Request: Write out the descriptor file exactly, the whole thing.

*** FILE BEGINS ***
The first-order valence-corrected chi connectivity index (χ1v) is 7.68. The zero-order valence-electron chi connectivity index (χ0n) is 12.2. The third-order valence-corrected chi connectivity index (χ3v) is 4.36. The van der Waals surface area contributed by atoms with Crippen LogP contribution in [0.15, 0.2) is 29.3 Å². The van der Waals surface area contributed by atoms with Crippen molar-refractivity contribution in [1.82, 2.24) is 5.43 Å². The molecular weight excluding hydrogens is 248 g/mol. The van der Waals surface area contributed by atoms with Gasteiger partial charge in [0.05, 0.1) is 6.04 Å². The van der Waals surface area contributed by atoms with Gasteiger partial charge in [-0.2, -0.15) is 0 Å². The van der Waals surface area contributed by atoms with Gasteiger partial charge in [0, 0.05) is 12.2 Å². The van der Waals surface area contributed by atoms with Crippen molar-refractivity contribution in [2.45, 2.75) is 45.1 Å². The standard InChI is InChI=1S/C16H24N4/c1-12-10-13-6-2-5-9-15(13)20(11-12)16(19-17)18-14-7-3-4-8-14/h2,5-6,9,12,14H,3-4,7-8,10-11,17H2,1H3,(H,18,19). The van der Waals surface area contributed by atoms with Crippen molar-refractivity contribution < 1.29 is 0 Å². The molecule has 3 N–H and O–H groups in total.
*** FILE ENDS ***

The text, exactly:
The first-order valence-corrected chi connectivity index (χ1v) is 7.68. The zero-order valence-electron chi connectivity index (χ0n) is 12.2. The third-order valence-corrected chi connectivity index (χ3v) is 4.36. The van der Waals surface area contributed by atoms with Crippen LogP contribution in [0.15, 0.2) is 29.3 Å². The van der Waals surface area contributed by atoms with Crippen molar-refractivity contribution in [1.82, 2.24) is 5.43 Å². The molecular weight excluding hydrogens is 248 g/mol. The van der Waals surface area contributed by atoms with Gasteiger partial charge in [0.05, 0.1) is 6.04 Å². The van der Waals surface area contributed by atoms with Gasteiger partial charge in [-0.2, -0.15) is 0 Å². The van der Waals surface area contributed by atoms with Gasteiger partial charge in [0, 0.05) is 12.2 Å². The van der Waals surface area contributed by atoms with Crippen molar-refractivity contribution in [2.45, 2.75) is 45.1 Å². The standard InChI is InChI=1S/C16H24N4/c1-12-10-13-6-2-5-9-15(13)20(11-12)16(19-17)18-14-7-3-4-8-14/h2,5-6,9,12,14H,3-4,7-8,10-11,17H2,1H3,(H,18,19). The van der Waals surface area contributed by atoms with Crippen molar-refractivity contribution < 1.29 is 0 Å². The molecule has 3 N–H and O–H groups in total.